I think Apple demonstrated quite convincingly their inability to compete with their own proprietary hardware and software platforms.

  8. I guess the point I feebly try to make is that Apple doesn’t need to cater to people who twist and turn and add things to the iPhone that were possibly not intended. Can I put a new firmware on my Motorola Razr along with new apps and still expect Verizon to support me or take care to make sure my Razr is never ruined even with updates? I kinda doubt it. Same goes for my PSP and Sony. Sure, changing my Linksys WRT54G adds functionality when I install OpenWRT, but does that mean Linksys still upholds the warranty and support? Rightfully so, I doubt the makers would support my changes, and their first response will likely always be, “Put the device back how it was, otherwise you’re on your own.”
    It might be a better argument to say Apple is purposely bricking changed iPhones…versus accidental bricking due to incompatibilities. The former would be just plain malicious. Of course, intent can be hard to identify. If 50% of the “third party adders” get updates with no problem, and another 50% are bricked, was that malicious or just accidental because the add-on was poorly designed?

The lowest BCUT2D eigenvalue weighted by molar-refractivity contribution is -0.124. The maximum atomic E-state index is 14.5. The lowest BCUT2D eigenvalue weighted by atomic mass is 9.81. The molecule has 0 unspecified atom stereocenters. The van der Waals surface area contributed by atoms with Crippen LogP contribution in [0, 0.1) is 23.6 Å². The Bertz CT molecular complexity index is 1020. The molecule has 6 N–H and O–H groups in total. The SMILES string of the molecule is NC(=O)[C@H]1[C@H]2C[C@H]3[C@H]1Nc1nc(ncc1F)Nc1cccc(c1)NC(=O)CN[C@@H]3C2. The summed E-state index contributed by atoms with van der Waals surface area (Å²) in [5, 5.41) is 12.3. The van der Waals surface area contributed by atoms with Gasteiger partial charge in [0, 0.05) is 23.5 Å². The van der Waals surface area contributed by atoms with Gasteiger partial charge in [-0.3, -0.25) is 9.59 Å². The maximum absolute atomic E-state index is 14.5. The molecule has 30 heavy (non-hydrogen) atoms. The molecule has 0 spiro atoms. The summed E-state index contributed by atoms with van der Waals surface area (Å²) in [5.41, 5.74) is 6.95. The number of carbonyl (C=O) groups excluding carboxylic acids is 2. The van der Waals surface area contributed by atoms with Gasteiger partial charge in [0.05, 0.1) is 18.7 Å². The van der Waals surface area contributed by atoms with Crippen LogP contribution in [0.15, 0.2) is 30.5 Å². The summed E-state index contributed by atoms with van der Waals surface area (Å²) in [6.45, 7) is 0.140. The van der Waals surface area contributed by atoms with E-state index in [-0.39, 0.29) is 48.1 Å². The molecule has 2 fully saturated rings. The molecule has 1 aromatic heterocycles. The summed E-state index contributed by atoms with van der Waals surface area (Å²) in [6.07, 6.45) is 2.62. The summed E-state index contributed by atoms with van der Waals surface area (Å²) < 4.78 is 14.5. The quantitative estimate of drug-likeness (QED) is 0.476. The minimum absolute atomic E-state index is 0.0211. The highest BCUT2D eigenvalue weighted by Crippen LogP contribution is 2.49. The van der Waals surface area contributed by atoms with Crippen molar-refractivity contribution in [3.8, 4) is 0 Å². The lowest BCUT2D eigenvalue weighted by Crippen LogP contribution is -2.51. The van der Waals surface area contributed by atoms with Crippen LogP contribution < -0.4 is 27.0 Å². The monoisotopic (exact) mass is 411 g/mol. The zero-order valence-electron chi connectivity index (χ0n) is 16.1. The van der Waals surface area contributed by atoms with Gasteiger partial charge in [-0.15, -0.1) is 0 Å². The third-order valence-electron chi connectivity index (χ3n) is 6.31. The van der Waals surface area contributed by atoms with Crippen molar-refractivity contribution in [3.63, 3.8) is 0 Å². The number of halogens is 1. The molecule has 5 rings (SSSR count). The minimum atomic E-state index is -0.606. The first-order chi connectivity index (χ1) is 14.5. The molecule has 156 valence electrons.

As it is, I guess, there are a lot of people who *want* to add software to their iPhones, but “want” doesn’t really matter compared to what is allowed or not. I think a lot of people are crying about what they want, and not about what is reasonably possible.
    Then again, I could be fully wrong and Apple wants third party development and replacements and just isn’t ready to fully let go of the platform like that…or they didn’t make the core firmware (the ROM stuffs) solid enough. I mean, I add software to my Windows PC. I still expect updates. But I don’t get the ability to change source code in Windows or do huge replacements…at least not without the burden of responsibility for the stability falling squarely back to me.

  9. The vast majority of the Apple iPhone users have no worries at all. It’s only the little baby-whiney-hackers that have any concern. They should “buck up” and realize that if they hack, they are going to have these kinds of troubles. It’s not the troubles for the vast majority, but only for the whiny ones. Get real and get a life!

  10. With regard to unlocking phones from the network, I think that people are getting what they deserve if they then try to apply patches. If you go around applying binary hacks to the flash inside embedded devices then expecting subsequent updates to work flawlessly seems quite unreasonable.
    Having said that, I think that Apple have played this very poorly. I quite understand Apple not wanting to have to deal with the huge proliferation of states but the correct solution would have been to check the hash of the code in the device and simply refuse to upgrade devices which had been hacked. If people wish to have their code deviate from Apple’s code then Apple can tell them to fork off…